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How big would pegasus eggs be?

skybrook

How big would pegasus eggs be? Assuming the show height of about 3.5 feet, I think Deoinychus antirrhopus is about that size. Slightly smaller, so I'd guess the egg canal would be around 8cm for an egg laying creature of a pegasus's size. So I guess pegasus eggs would be maybe… roughly the size of a softball?
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Background Pony #5C60
@skybrook
If they're going to be intelligent, they have to be born with pretty big brains already. At least if we're talking about the norms of our world's mammalian biology. Note how different a woman's pelvis is from that of a lot of other mammals of similar size. Pegasi laying eggs and fuzzy pegasus chicks hatching and bumbling about making "peep peep peep" sounds are cute, but if we're going for that level of worldbuilding and trying that hard to make them plausible, biologically speaking pegasus mares would have to have a pelvis with a birth canal through the center that's as significantly larger than one a woman has. Consider an egg large enough to contain a human infant. I tell you what, dang ol' oviparous mammals gotta have a big ol' dang pelvis.
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skybrook

@Wallbeige
@Background Pony #5C60

Egg laying animals have to grow a heck of a lot once they get out of the egg. It's necessary since the mother has to lay the whole incubation chamber not just the baby, and the egg can't get any bigger once it's out of her, so it puts a hard limit on a newborn's size.

So intelligent dinosaurs and oviviparous pegasusses would have to grow most of their brain after they're born.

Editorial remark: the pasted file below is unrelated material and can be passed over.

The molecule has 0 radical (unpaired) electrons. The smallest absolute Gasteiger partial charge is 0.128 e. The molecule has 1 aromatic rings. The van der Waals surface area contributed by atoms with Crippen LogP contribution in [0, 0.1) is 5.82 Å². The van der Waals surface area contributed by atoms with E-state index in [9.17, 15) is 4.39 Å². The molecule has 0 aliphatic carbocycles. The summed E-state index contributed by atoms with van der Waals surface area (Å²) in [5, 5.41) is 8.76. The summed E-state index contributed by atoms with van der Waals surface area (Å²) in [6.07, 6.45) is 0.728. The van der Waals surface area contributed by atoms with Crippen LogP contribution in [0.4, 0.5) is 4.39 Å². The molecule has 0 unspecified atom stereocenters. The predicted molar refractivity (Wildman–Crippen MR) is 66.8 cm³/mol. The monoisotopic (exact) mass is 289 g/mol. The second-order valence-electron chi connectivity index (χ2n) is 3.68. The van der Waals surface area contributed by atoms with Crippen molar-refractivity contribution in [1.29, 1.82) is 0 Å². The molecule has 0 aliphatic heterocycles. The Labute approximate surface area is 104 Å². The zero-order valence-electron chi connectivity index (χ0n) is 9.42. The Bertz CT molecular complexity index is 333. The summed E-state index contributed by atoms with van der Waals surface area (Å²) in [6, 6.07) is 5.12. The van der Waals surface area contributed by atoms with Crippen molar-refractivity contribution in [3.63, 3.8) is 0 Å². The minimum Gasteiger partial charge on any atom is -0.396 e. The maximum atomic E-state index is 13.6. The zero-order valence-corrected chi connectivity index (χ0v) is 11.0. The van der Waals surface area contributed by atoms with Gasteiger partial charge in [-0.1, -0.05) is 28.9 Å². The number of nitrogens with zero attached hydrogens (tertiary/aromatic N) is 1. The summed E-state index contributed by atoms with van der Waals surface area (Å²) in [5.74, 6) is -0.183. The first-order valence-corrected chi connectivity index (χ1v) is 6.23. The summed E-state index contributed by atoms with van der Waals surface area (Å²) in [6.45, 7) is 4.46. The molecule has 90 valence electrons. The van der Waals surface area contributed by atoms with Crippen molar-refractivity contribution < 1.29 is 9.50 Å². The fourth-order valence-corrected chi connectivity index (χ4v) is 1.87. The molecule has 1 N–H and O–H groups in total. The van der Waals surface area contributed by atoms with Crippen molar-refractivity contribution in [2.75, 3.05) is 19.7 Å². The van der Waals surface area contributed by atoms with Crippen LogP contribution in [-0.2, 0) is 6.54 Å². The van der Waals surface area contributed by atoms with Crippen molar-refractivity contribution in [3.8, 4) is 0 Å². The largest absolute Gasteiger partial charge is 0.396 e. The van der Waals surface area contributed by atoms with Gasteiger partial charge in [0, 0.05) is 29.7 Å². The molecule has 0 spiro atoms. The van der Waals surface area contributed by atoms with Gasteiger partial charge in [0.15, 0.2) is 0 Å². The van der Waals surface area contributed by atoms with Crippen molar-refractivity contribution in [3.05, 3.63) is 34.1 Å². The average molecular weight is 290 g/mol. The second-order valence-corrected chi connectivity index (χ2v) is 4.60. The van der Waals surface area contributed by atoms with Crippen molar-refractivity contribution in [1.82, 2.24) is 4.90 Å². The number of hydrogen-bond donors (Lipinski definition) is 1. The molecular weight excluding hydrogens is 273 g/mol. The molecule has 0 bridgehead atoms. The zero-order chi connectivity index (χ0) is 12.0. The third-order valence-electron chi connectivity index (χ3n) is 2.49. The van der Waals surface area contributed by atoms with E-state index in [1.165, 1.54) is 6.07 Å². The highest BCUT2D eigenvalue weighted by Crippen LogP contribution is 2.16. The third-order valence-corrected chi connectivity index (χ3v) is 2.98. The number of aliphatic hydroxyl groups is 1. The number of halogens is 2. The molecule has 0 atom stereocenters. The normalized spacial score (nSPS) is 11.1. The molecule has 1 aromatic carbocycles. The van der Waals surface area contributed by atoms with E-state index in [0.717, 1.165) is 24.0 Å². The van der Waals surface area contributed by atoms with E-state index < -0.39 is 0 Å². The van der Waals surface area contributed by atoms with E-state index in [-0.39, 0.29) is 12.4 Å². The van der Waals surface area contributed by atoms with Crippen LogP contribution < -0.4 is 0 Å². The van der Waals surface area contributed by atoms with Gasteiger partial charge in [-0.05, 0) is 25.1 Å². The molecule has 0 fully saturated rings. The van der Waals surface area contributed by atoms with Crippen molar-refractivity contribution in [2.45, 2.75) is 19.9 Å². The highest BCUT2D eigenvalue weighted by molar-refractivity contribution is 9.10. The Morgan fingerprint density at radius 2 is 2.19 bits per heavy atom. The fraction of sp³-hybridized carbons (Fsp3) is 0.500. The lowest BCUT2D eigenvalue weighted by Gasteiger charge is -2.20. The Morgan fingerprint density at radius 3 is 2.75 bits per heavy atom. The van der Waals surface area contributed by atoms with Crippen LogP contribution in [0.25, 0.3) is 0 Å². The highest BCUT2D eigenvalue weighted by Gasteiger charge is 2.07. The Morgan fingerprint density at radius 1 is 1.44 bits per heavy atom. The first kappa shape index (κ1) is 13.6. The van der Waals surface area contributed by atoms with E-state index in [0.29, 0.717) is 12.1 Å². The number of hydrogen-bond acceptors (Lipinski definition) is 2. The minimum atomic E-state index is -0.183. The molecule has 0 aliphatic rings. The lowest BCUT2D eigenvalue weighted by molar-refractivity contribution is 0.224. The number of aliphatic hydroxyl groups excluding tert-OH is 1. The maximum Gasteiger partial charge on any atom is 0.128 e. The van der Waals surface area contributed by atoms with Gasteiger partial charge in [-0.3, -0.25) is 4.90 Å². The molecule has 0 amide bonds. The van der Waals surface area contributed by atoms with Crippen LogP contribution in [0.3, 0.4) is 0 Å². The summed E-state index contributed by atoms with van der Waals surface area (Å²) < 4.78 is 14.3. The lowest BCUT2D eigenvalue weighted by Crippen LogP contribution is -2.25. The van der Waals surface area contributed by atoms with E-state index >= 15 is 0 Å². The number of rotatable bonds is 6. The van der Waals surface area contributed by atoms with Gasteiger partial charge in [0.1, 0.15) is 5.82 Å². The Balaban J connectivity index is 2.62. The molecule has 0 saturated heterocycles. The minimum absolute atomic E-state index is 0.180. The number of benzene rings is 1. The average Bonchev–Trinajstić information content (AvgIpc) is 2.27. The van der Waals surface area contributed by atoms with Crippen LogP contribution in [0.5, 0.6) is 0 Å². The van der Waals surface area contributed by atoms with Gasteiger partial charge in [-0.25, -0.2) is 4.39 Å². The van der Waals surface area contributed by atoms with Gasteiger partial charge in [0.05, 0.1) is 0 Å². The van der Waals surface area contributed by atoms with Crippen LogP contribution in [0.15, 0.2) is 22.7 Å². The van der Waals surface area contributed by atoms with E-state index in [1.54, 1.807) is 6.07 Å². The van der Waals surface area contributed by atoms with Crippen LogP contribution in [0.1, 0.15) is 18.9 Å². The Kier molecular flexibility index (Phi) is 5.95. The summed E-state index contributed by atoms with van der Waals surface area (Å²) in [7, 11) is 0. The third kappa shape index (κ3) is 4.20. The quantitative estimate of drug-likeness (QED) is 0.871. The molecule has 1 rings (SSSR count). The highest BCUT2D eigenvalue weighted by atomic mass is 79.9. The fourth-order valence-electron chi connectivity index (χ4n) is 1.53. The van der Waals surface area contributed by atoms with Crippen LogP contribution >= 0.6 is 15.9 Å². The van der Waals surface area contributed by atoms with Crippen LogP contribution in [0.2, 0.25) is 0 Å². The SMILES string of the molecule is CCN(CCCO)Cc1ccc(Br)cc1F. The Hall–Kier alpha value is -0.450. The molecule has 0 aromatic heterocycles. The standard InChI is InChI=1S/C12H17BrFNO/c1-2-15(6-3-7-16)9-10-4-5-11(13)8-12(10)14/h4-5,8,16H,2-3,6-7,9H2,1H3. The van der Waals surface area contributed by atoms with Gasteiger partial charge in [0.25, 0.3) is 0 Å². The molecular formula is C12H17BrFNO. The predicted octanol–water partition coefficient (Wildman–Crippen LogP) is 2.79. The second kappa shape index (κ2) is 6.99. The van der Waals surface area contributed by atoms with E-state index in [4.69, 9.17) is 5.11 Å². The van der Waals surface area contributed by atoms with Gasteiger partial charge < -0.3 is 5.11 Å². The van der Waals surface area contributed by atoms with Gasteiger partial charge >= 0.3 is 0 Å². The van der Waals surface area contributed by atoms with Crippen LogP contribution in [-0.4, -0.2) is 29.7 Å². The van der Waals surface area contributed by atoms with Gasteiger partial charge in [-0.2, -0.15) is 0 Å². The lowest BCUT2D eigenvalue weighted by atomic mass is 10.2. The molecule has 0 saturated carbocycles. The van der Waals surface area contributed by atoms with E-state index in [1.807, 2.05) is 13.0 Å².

Big ass is still good

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Background Pony #5C60
@skybrook
The thing about brains, at least mammalian brains, is that for a species to be really smart, like primate, tool user, abstract reasoning level smart, it seems like they have to be born with pretty big brains already, close to the size and complexity they'll be as adults. I am not sure why this is, but it's a pattern we see, at least with mammals. Searching for papers about it brings up things like this but glancing at it quickly, that one seems to be saying that humans evolved to be smart in order to take better care of human infants that are so very helpless at birth compared to foals that can walk within an hour after they're born, and so on. I am not sure how to interpret this. Maybe it's a primate thing. I know bears are pretty large and intelligent carnivores, and baby bears are really tiny hairless things the size of a potato.


@Wallbeige
It's still going to be a bigger package than babby alone. If you believe Wackypedia the only extant egg-laying mammals are the monotremes : echidnas, platypi, and their relatives. They seem to be a rather primitive branch of mammals, with lots of distinctive anatomical weirdness going on, suggesting they evolved in isolation for tens of millions of years. They are sufficiently weird that I am not sure we can use them to make assumptions about egg-laying ponies.
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skybrook

@Background Pony #5C60

Either way, brains have to grow after the baby's out of the egg. You could argue that's impossible, and brains can only grow in a mammalian womb, and um, would probably have a point there.

It's the difference between eggs and live birth. The brain (or whatever) that would've grown big in the womb must grow to the same size, outside of the egg. Somehow.
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